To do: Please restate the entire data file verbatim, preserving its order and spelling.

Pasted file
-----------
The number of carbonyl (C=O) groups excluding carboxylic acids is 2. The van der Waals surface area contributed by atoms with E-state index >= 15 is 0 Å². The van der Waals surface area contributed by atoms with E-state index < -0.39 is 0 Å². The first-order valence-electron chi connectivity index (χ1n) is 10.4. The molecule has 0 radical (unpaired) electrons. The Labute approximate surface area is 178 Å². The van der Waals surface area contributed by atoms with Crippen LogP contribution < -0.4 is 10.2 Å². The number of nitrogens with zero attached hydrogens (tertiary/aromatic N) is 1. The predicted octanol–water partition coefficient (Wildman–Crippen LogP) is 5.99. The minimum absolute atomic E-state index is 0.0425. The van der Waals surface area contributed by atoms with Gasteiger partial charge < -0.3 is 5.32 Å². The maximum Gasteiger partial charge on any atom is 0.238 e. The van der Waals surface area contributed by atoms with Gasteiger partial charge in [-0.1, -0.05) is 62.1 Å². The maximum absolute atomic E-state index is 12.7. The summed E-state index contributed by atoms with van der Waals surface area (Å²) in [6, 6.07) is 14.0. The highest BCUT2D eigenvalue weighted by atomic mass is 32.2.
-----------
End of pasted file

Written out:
The number of carbonyl (C=O) groups excluding carboxylic acids is 2. The van der Waals surface area contributed by atoms with E-state index >= 15 is 0 Å². The van der Waals surface area contributed by atoms with E-state index < -0.39 is 0 Å². The first-order valence-electron chi connectivity index (χ1n) is 10.4. The molecule has 0 radical (unpaired) electrons. The Labute approximate surface area is 178 Å². The van der Waals surface area contributed by atoms with Crippen LogP contribution < -0.4 is 10.2 Å². The number of nitrogens with zero attached hydrogens (tertiary/aromatic N) is 1. The predicted octanol–water partition coefficient (Wildman–Crippen LogP) is 5.99. The minimum absolute atomic E-state index is 0.0425. The van der Waals surface area contributed by atoms with Gasteiger partial charge < -0.3 is 5.32 Å². The maximum Gasteiger partial charge on any atom is 0.238 e. The van der Waals surface area contributed by atoms with Gasteiger partial charge in [-0.1, -0.05) is 62.1 Å². The maximum absolute atomic E-state index is 12.7. The summed E-state index contributed by atoms with van der Waals surface area (Å²) in [6, 6.07) is 14.0. The highest BCUT2D eigenvalue weighted by atomic mass is 32.2.